Watch the conversation in full:

 

Yom Kippur

Finding meaning in the contradictory accounts of the creation of the human being

Kol Nidre Teaching, Rabbi Roly Matalon

“Perhaps we can make a commitment as we begin this Shemita year to bring the first Adam and the second Adam closer to each other, to hear and affirm each other, to reconcile and to intertwine inside us.
If they can live in greater harmony inside us, we will know that there is a chance we may live together in greater harmony with each other, with those whom we have hurt, with those with whom we disagree, with those with whom we have fought.”
Watch the teaching in full:

 

“The rabbinic imagination is the religious engine for hope.”—Rabbi Felicia Sol

Yom Kippur Teaching, Rabbi Felicia Sol

“I grew up loving Judaism. I loved Hebrew school and Jewish community, Jewish camp, prayer, rituals, and the holidays. I have always felt a deep sense of spirituality. But what has made me fall in love with the tradition, over and over again, is its imagination.
The rabbinic imagination creates a story in the void. It upends the peshat—simple story—and transforms it. It plays with it. It finds multiple versions of the same story and different voices. It shocks and disrupts and it inspires. For me, the rabbinic imagination is the religious engine for hope. There is a story to repair. There is a story to open a new door. There is a new story being born at all moments in our tradition and every seven days on Shabbat, every seventh month in Tishrei culminating in Yom Kippur, Shabbat Shabbaton, and every seventh year with Shemita—Shabbat L’Adonai.”
Watch the teaching in full:

 

“What is our teaching when our time comes?”—Rabbi Roly Matalon

Discussion between Rabbis Roly Matalon and Felicia Sol during Yizkor

Rabbi Roly Matalon: “But we can also leave something. We don’t have to be a celebrity. We don’t have to be well-known. Everyone can think about what our loved ones left in us. What is their legacy? What is their teaching? And what is our legacy? And what is our teaching when our time comes?”
Watch the conversation in full:

 

Minha Teaching, the story of Jonah

Yom Kippur Teaching, Rabbi Rebecca Weintraub

“The story of Jonah comes now at the sleepiest, and potentially the lowest point in our fast on Yom Kippur—to remind us that prayer, the very prayer we have been engaging in all day, is one way in which we begin to emerge from our slumber, one way we find ourselves standing between life and death, one way we can ‘koom’—get up!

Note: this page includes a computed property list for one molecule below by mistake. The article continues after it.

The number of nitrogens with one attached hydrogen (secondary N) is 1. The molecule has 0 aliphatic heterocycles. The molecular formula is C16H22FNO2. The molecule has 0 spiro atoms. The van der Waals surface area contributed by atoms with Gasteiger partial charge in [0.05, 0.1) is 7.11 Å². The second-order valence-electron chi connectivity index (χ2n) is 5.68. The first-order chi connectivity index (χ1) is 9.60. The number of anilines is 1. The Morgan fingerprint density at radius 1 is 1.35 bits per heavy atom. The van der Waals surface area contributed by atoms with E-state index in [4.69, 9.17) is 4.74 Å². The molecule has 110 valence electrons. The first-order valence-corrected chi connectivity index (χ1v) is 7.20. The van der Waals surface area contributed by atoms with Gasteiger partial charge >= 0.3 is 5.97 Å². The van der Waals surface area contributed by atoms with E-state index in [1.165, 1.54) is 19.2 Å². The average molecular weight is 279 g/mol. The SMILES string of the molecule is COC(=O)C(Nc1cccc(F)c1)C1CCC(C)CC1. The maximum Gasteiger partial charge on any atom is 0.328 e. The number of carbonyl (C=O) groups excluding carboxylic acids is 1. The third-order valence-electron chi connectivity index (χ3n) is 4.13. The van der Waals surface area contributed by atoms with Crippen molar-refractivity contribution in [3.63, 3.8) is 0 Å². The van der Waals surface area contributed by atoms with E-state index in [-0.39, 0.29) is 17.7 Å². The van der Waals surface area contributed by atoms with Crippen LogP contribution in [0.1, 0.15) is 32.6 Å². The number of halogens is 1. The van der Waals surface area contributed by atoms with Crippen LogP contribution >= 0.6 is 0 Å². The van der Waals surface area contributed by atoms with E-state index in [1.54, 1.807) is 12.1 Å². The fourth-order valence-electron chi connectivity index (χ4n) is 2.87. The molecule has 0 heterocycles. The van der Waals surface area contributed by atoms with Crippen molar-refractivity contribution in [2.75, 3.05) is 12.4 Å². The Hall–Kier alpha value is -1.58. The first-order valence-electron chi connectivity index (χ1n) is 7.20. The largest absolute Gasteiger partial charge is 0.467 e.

As we hear the words of Jonah and then continue into the final hours of prayer on this Yom Kippur, I invite you to internalize the question that the Captain asks Jonah, ‘Behold, we are standing between death and life, how are you asleep?’
What are the final parts of your soul that lay asleep, the parts of you that are running away, what is it within you that you need the words of Ne’ila to stir, that you need the final blasts of the shofar to awaken so that you can get up and go into the new year as your best self, as a voice for change, as someone who is embracing life?”
Watch the teaching in full:

 

“My grandmother was hysterical, holding on to her mother. Rifka was stoic; she said in a soft voice, ‘I don’t want you to cry, I want you to remember: You are going to survive because I am your sacrifice.’”

Eleh Ezkerah Story, BJ Member Debra Cohn

Debra Cohn retells the story of her mother and grandparents who were saved by the Leshkovitz family, who were Christians, during the 1940s, and how they came to America via Australia.
Watch her tell her family’s powerful story in full:

 

Selected Music

Seder Ha-Avodah (by Ishay Ribo)

Seder Ha-Avodah during the Yom Kippur service, with Rabbis Roly Matalon, Felicia Sol, Hazzan Ari Priven, and Deborah Sacks Mintz, featuring Ishay Ribo’s song. Follow along in the handout.
Watch and listen to the service:
Ya’aleh
Ki Anu Ameha (Chabad melody)

 

Written By Max W. Orenstein

Max comes to BJ after nearly a decade working in the non-profit and political space, having served as creative director for the Clinton Foundation and New York State Governor's Office. Specializing...